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Do bite-sized Windows PCs still leave a bitter taste? We tested 3 new models

Today’s laptops are smaller than ever before. Even powerful quad-core systems like Dell’s XPS 15, Acer’s Aspire V15, and Apple’s MacBook Pro 15 routinely come in under an inch thick. Progress has been so rapid it’s undermined the Ultrabook concept Intel put forward. Now almost everything is thin enough to qualify.

Traditional desktops have not shrunk at the same pace. Sure, they’re a bit smaller, but most towers still eat up plenty of desk space. There are, however, a few Windows mini PCs that push the limit. The smallest is barely twice the size of a USB drive.

Are these tiny machines a viable alternative to a tower desktop? Or are they just novelties? We rounded up three unique options and put them to the test.

The competitors

A few guidelines informed our efforts to herd several mini PCs into our office. First, it must be a stand-alone desktop — no all-in-ones allowed. Second, it must be capable of running Windows 8. Third, it must be smaller than any mini-ITX desktop. And finally, it must cost no more than $600.

CTL’s Compute Stick looks like a USB drive that ate all the pies.

After some research, the options were narrowed down to three that meet every criteria: the CTL Compute Stick, the Acer Veriton VN4620G, and the Zotac Zbox-Oi520. All three of these systems fit our criteria perfectly.

At a glance, the bulbous Zotac Zbox-Oi520 stands out from the rest. Its orb-shaped body and glowing blue ring proved divisive in our office. Some liked the unique look; others thought it was ridiculous. There’s nothing ridiculous about its specifications, however, as it comes equipped with an Intel Core i5-4200U, 4GB of RAM, a 500GB mechanical drive, and 802.11ac Wi-Fi. Most retailers charge about $350.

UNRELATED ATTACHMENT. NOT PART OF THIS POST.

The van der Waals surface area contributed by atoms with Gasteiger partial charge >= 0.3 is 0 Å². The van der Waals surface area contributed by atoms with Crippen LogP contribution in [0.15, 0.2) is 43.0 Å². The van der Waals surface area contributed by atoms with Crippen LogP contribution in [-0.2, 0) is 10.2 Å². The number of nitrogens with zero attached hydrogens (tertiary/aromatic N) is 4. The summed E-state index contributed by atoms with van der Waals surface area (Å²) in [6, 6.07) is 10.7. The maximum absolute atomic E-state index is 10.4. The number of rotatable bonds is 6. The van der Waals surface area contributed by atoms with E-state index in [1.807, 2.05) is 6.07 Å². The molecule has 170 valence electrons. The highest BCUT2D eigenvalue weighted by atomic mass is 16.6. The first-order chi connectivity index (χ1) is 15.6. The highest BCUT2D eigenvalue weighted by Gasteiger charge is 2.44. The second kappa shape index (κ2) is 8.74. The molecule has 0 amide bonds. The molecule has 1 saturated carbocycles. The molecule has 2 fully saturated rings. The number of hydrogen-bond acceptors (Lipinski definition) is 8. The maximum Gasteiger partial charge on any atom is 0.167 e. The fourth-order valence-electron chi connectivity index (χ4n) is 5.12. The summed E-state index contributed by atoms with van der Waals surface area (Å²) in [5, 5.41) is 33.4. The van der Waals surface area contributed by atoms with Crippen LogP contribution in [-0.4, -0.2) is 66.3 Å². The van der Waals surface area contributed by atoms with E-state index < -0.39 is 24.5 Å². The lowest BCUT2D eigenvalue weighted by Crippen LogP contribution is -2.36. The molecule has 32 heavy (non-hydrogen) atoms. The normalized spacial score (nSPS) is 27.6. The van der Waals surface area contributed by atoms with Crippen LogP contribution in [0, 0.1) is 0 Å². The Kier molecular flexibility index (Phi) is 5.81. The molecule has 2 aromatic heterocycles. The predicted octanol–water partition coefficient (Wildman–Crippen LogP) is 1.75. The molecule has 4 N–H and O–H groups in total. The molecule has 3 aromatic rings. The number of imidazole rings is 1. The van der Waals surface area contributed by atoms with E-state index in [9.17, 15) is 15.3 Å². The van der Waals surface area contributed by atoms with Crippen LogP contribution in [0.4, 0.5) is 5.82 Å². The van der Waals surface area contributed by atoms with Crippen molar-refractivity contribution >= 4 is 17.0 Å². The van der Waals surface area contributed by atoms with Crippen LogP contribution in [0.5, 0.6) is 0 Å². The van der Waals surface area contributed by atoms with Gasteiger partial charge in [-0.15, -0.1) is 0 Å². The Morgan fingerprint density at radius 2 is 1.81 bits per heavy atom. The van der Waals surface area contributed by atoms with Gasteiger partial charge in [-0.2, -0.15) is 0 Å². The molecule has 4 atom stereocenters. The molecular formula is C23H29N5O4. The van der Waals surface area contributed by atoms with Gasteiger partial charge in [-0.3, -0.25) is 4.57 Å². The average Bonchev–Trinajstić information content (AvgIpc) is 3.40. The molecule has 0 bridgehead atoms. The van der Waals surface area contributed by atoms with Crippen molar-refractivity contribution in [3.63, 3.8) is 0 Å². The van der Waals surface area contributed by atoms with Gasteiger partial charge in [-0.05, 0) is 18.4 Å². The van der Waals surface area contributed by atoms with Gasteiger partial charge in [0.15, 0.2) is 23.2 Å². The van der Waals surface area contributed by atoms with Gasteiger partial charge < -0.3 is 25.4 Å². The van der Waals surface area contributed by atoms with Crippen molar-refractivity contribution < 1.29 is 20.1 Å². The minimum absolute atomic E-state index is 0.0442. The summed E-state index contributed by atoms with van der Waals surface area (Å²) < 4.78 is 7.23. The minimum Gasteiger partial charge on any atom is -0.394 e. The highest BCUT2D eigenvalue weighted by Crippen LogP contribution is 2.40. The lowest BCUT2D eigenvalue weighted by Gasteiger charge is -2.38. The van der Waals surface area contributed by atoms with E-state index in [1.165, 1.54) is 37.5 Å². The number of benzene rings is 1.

Acer’s Veriton is a more conventional, boxy system that ships with an optional stand, but its innards are almost identical to the Zbox. The processor is the only difference: It’s an old Core i5-3337U rather than the new Core i5-4200U. Note, though, that the elder Core offers a base clock of 1.8GHz, which is 200MHz higher than its younger sibling. The Veriton flirts with our price cap, but slightly slower models start as low as $400. While it’s the most expensive of the three, this is also the only system to come with a keyboard and mouse.


Then there’s the Compute Stick. Imported by CTL, this mini-PC looks like a USB drive that ate all the pies. It’s only four inches long and barely an inch thick, yet it runs Windows 8.1 just like the rest. To accomplish this it equips an Intel Atom Z3735F quad-core processor with just 2GB of RAM and 16GB or 32GB of storage. Connectivity is limited to HDMI for video, one USB port, and 802.11n Wi-Fi. The 16GB model is $150 and the 32GB model, which also has Windows 8.1 Pro, is $300.


While these three systems have many similarities, their processors are quite different. The CTL Compute Stick’s quad-core Atom sounds powerful, but it’s not built for strong per-core performance. A dual-core Intel Core can be found in both the Zbox and Veriton, but the latter has an older version of the architecture with a faster base clock. We had no idea which one would win going into this test.

The results, however, clear up the picture nicely. The Compute Stick’s may have four cores, but the slower performance of each results in numbers far below the competition. The Veriton, meanwhile, takes the win, beating the Zbox OI520 by over 300 points in the single-core test and 1,000 points in the multi-core test.

The Verition actually nips at the heels of far more expensive systems like the Lenovo Horizon 27 2, the HP Envy x360, and the Lenovo IdeaPad Z40, all of which score just a few hundred points better.

With the processor accounted for, we decided to put each system’s hard drive to the test. All three make do with storage picked for performance rather than speed. Just how slow are they?